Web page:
Barbados is the latest Caribbean destination planning to reopen its borders for tourism.
The Caribbean island will officially begin receiving visitors on July 12, Barbados Prime Minister Mia Amor Mottley announced.
The move comes after Barbados has reported 35 days with no new cases of COVID-19.
The first commercial flights to Barbados will kick off with Air Canada service from Toronto on July 12.
On July 18, British Airways will resume service from London Gatwick, and JetBlue will be relaunching flights from New York to Barbados on July 25, with four weekly flights out of John F. Kennedy International Airport.
On Aug. 5, American airlines will be resuming flights to Barbados out of Miami.
“We will continue to take a risk based approach to the protection of our country, our people and our visitors,” Mottley said.
So what should visitors to Barbados know before they plan their trips?
Travelers will be required to present evidence of a negative result of a PCR COVID-19 test and a bar code to clear immigration.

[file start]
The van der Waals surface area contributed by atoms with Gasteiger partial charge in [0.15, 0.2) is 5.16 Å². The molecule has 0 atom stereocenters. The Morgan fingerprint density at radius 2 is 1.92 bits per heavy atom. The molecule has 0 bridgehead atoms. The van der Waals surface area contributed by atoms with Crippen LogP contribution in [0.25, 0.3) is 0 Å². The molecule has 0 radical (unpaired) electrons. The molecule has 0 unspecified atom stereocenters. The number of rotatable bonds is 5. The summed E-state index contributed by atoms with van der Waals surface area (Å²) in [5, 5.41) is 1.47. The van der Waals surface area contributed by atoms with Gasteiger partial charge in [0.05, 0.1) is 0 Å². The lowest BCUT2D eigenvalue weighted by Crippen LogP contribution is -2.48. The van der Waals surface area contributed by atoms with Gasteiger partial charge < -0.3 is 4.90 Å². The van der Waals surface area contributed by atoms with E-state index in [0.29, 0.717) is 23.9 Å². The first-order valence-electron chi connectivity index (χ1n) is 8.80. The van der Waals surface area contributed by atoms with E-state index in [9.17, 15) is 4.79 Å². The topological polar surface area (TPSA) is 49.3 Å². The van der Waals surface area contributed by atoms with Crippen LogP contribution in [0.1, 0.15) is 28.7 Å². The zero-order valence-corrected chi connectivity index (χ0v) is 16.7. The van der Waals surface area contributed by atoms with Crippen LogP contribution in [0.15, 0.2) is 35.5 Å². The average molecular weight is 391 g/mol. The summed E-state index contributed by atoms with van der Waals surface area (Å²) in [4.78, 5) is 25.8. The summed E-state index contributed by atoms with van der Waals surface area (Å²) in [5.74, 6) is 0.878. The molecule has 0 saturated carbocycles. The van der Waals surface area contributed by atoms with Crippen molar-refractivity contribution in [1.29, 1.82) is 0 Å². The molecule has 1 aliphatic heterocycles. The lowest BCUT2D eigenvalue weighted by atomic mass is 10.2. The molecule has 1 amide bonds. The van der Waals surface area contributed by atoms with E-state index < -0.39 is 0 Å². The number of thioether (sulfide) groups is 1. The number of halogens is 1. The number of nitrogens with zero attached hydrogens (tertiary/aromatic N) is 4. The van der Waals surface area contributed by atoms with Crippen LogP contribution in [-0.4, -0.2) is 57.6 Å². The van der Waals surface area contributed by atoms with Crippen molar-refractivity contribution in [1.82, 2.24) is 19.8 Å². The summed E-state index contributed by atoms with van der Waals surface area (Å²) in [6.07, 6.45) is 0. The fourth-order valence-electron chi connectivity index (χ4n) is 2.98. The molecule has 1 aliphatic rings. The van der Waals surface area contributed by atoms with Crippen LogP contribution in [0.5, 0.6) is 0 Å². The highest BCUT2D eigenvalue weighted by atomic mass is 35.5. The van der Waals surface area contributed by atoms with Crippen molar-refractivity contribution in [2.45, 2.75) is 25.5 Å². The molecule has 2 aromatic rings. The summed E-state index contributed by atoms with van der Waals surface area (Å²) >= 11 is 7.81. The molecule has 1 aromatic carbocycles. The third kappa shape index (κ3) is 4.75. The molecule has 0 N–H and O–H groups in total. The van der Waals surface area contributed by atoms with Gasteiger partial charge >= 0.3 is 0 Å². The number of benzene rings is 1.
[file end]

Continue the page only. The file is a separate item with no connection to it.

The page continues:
All travelers from “high risk” countries are “strongly encouraged” to take a COVID-19 PCR test within 72 hours prior to departure for Barbados, according to Tourism Minister Kerrie Symmonds.
Barbados is defining “high risk” countries as those with more than 10,000 cases in the prior seven days, with community transmission. That would include the United States.
Travelers from “low risk” countries (those with less than 100 new cases in the previous seven days) will have up to one week prior to departure for Barbados to take their tests.
Once all required steps are included (along with supporting documents uploaded), travelers will receive a bar code.
Those travelers without a documented negative PCR test result will be required to take a test upon arrival, and will be quarantined at their expense, with an anticipated wait time of 48 hours for the results.
If travelers fail that test, they will be replaced in isolation “where they will receive care from the Ministry of Health and Wellness.”